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Local

Baby bison steal hearts at Fermilab in Batavia

BATAVIA – Suburbia isn't the Wild West, but roaming Batavia is a herd of bison whose members just welcomed a flurry of newborns into the fold. Catching a glimpse of the youngsters is a fun spring outing for families and people of any age at Fermi National Accelerator Laboratory.

On a recent Sunday, photographers and naturalists were among the visitors outside the double-fenced pasture, peering into the tall grass to spot a resting calf half hidden from view. Other bison babies cuddled their moms and all seemed unperturbed by the reverent paparazzi.

"Fermilab is an open nature preserve," visitor Susan Jensen of Geneva said.

She identified the swallowtail birds swooping overhead and recalled that years ago she once spent six hours witnessing a bison birth.

Birds perched on several of the bison, likely looking for an insect snack. About 14 baby bison were expected this season.

A visit to their pasture can be combined with other nature attractions at Fermilab, including an interpretive hiking trail through reconstructed prairie and native woodland. The grounds boast 1,100 acres of tall-grass prairie. The hiking trail is close to the Pine Street entrance, according to Andre Salles of Fermilab's office of communication.

Salles said the bison usually number between 25 and 28, and are a big draw. He said the reason they call the particle physics lab home is thanks to the first director, Robert Wilson, who established a herd in 1969. Recent genetic testing has found the bloodlines to be pure bison, rather than comingled with cattle genes.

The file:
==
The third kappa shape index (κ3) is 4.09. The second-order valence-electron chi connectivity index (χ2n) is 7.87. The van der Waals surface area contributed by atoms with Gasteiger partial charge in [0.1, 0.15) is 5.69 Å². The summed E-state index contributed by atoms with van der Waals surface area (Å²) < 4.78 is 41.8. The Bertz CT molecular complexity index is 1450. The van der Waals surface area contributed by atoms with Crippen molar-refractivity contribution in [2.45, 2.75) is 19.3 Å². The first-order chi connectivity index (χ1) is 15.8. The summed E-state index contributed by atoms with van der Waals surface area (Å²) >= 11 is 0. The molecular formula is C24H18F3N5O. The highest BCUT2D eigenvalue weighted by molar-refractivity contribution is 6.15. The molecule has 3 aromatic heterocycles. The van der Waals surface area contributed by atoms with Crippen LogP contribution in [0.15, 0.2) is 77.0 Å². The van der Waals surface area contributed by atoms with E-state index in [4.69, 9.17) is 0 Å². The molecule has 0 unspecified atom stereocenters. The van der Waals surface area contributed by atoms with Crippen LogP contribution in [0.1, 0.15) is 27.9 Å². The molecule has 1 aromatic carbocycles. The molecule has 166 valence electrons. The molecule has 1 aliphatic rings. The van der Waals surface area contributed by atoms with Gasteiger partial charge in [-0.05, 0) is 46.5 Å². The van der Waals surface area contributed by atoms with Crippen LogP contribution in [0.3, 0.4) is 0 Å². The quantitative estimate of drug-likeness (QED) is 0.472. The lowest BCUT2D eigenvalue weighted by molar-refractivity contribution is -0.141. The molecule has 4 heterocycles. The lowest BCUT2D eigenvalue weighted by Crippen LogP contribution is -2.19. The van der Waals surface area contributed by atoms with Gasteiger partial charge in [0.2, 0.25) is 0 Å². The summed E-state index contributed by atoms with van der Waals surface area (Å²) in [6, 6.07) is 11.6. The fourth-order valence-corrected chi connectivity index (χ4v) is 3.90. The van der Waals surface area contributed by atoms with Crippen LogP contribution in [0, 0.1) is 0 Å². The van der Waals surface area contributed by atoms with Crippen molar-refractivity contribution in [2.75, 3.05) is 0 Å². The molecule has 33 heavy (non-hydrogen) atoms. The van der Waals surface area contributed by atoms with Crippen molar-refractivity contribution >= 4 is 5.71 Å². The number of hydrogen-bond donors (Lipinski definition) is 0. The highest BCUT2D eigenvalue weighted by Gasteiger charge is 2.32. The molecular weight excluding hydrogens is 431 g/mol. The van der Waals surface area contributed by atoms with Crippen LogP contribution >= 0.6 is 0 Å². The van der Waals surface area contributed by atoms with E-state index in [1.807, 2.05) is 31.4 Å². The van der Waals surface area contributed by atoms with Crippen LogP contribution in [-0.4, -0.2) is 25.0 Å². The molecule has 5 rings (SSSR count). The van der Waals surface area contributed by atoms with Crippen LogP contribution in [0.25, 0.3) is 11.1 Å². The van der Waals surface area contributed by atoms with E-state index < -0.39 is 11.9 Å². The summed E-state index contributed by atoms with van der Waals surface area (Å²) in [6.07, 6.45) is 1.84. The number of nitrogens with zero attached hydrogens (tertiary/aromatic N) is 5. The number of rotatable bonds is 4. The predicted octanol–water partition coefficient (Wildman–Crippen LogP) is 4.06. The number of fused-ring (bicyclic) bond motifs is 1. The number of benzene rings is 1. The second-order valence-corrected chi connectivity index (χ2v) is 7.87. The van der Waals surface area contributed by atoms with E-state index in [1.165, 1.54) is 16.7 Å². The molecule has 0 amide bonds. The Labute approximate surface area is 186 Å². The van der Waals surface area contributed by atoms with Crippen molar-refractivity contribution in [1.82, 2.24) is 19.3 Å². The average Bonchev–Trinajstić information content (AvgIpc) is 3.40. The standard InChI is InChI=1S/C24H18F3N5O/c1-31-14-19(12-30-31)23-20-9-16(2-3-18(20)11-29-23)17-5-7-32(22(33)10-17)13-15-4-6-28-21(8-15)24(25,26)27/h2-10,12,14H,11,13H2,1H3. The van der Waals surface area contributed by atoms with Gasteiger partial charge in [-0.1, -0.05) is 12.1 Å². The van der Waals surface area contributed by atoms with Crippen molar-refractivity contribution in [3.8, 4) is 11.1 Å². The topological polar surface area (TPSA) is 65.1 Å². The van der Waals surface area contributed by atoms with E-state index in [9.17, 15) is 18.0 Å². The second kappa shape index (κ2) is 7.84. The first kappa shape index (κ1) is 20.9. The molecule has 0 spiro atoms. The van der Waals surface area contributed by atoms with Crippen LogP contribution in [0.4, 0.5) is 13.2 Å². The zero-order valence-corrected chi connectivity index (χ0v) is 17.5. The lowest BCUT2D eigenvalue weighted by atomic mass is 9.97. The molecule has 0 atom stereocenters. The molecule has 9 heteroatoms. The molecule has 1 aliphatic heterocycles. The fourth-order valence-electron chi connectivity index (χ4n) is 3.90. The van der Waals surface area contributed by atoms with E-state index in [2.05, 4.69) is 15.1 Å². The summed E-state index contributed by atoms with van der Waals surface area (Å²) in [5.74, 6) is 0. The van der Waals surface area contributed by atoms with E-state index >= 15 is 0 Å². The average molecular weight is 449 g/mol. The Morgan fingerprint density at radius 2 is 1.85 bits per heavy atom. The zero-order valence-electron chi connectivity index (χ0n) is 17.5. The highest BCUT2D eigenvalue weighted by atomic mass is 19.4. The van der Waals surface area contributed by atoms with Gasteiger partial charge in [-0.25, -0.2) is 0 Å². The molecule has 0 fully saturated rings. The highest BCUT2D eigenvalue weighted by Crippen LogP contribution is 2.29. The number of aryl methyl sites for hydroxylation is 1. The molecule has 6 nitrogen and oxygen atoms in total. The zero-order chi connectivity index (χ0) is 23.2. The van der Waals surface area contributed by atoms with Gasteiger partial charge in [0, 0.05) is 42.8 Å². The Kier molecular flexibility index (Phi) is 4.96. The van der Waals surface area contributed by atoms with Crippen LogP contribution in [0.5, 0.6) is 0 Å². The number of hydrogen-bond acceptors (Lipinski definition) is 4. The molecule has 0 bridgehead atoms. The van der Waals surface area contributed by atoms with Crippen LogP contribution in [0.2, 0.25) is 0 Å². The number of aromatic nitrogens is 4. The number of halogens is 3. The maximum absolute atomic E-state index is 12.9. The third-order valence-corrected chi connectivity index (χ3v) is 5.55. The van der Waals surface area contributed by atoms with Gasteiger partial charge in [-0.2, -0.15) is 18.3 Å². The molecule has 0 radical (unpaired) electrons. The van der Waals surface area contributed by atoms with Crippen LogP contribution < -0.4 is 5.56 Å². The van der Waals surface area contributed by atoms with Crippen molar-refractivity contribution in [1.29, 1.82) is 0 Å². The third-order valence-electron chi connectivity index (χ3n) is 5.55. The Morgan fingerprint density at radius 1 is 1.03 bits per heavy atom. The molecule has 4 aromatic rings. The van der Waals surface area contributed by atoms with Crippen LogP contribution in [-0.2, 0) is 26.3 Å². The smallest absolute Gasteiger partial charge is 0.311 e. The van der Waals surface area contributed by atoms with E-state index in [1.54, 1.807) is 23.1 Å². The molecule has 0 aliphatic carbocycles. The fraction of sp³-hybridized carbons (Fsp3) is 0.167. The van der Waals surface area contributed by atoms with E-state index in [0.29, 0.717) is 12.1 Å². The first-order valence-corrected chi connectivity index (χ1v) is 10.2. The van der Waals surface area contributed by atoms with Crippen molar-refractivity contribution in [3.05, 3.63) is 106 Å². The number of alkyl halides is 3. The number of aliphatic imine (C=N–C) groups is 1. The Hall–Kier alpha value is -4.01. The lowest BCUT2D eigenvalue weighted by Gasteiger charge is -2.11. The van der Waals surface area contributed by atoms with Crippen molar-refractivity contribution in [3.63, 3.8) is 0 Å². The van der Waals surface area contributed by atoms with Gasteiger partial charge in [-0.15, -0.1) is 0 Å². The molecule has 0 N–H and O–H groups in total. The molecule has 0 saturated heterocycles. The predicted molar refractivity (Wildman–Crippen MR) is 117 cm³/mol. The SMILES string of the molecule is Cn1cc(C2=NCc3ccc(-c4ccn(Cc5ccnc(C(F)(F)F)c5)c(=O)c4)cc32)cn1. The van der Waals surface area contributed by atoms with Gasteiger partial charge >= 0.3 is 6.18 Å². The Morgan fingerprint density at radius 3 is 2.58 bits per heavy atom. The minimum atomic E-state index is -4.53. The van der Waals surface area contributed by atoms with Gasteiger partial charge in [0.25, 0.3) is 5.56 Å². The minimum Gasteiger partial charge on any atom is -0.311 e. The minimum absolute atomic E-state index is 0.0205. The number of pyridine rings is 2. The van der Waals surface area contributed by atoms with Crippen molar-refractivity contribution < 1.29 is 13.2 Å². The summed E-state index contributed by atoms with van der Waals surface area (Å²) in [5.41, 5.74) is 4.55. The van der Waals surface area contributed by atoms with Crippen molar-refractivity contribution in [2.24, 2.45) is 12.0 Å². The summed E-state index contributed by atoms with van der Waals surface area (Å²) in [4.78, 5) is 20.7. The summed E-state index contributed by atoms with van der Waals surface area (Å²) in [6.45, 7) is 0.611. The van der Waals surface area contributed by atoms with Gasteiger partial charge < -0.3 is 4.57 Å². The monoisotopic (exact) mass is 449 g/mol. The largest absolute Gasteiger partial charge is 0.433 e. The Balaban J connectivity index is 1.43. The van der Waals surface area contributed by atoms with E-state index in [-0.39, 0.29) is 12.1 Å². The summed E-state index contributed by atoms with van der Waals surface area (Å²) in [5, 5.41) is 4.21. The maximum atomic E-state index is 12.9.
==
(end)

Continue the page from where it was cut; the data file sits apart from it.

"[Wilson] was from Wyoming and wanted to arrange the site so that it served as a metaphor – to keep in the forefront of their minds that they were supposed to be at the frontier of science," Salles said.

The second reason was to remind Wilson of home, said Salles, noting it also was Wilson who initiated the restoration of native prairie.

The Fermilab campus, which is celebrating its 50th anniversary, is open to the public without charge. One need only show a photo ID at the checkpoint, and the staffer will offer directions, as needed.

To find the bison pasture, head past the checkpoint through three stop signs and turn north. Depending on where the bison are situated within their expansive pasture, there are parking lots at buildings scattered across the site.

Sensible shoes are recommended to walk through grass. The grounds are open every day from 8 a.m. to 8 p.m.

And off the Pine Street entrance is the Lederman Science Center, which offers exhibits on the prairie and hands-on physics displays. The center hours are 8:30 a.m. to 4:30 p.m. weekdays and 9 a.m. to 3 p.m. Saturdays. In addition, the 15th floor of Wilson Hall is open to the public from 8 a.m. to 4:30 p.m. weekdays and 9 a.m. to 3 p.m. Saturdays and Sundays.

For up-to-date information for visitors, visit fnal.gov or call 630-840-3351.

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